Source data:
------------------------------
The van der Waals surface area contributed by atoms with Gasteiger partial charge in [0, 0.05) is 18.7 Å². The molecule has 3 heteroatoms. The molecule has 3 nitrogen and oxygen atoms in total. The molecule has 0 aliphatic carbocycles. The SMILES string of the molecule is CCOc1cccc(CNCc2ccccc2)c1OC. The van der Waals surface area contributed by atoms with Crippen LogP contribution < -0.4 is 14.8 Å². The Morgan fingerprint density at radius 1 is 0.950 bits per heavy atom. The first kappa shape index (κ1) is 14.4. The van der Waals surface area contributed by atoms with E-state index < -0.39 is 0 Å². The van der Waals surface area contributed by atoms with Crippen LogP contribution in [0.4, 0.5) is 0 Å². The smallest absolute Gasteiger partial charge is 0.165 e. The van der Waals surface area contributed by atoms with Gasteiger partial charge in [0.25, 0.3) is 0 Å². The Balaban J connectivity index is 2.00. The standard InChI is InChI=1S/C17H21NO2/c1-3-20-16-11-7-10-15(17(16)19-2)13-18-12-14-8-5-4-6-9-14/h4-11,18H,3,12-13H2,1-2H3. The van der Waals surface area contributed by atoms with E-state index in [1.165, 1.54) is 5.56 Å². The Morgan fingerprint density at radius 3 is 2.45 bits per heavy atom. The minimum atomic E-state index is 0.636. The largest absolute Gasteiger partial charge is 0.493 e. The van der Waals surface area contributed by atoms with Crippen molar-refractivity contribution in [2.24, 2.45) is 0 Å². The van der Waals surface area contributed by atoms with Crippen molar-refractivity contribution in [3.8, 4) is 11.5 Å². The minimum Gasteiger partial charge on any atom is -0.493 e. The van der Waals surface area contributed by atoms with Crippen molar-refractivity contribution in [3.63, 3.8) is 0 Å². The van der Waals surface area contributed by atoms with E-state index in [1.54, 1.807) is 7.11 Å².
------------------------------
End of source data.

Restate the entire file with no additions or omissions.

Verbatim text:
The van der Waals surface area contributed by atoms with Gasteiger partial charge in [0, 0.05) is 18.7 Å². The molecule has 3 heteroatoms. The molecule has 3 nitrogen and oxygen atoms in total. The molecule has 0 aliphatic carbocycles. The SMILES string of the molecule is CCOc1cccc(CNCc2ccccc2)c1OC. The van der Waals surface area contributed by atoms with Crippen LogP contribution < -0.4 is 14.8 Å². The Morgan fingerprint density at radius 1 is 0.950 bits per heavy atom. The first kappa shape index (κ1) is 14.4. The van der Waals surface area contributed by atoms with E-state index < -0.39 is 0 Å². The van der Waals surface area contributed by atoms with Crippen LogP contribution in [0.4, 0.5) is 0 Å². The smallest absolute Gasteiger partial charge is 0.165 e. The van der Waals surface area contributed by atoms with Gasteiger partial charge in [0.25, 0.3) is 0 Å². The Balaban J connectivity index is 2.00. The standard InChI is InChI=1S/C17H21NO2/c1-3-20-16-11-7-10-15(17(16)19-2)13-18-12-14-8-5-4-6-9-14/h4-11,18H,3,12-13H2,1-2H3. The van der Waals surface area contributed by atoms with E-state index in [1.165, 1.54) is 5.56 Å². The Morgan fingerprint density at radius 3 is 2.45 bits per heavy atom. The minimum atomic E-state index is 0.636. The largest absolute Gasteiger partial charge is 0.493 e. The van der Waals surface area contributed by atoms with Crippen molar-refractivity contribution in [2.24, 2.45) is 0 Å². The van der Waals surface area contributed by atoms with Crippen molar-refractivity contribution in [3.8, 4) is 11.5 Å². The minimum Gasteiger partial charge on any atom is -0.493 e. The van der Waals surface area contributed by atoms with Crippen molar-refractivity contribution in [3.63, 3.8) is 0 Å². The van der Waals surface area contributed by atoms with E-state index in [1.54, 1.807) is 7.11 Å².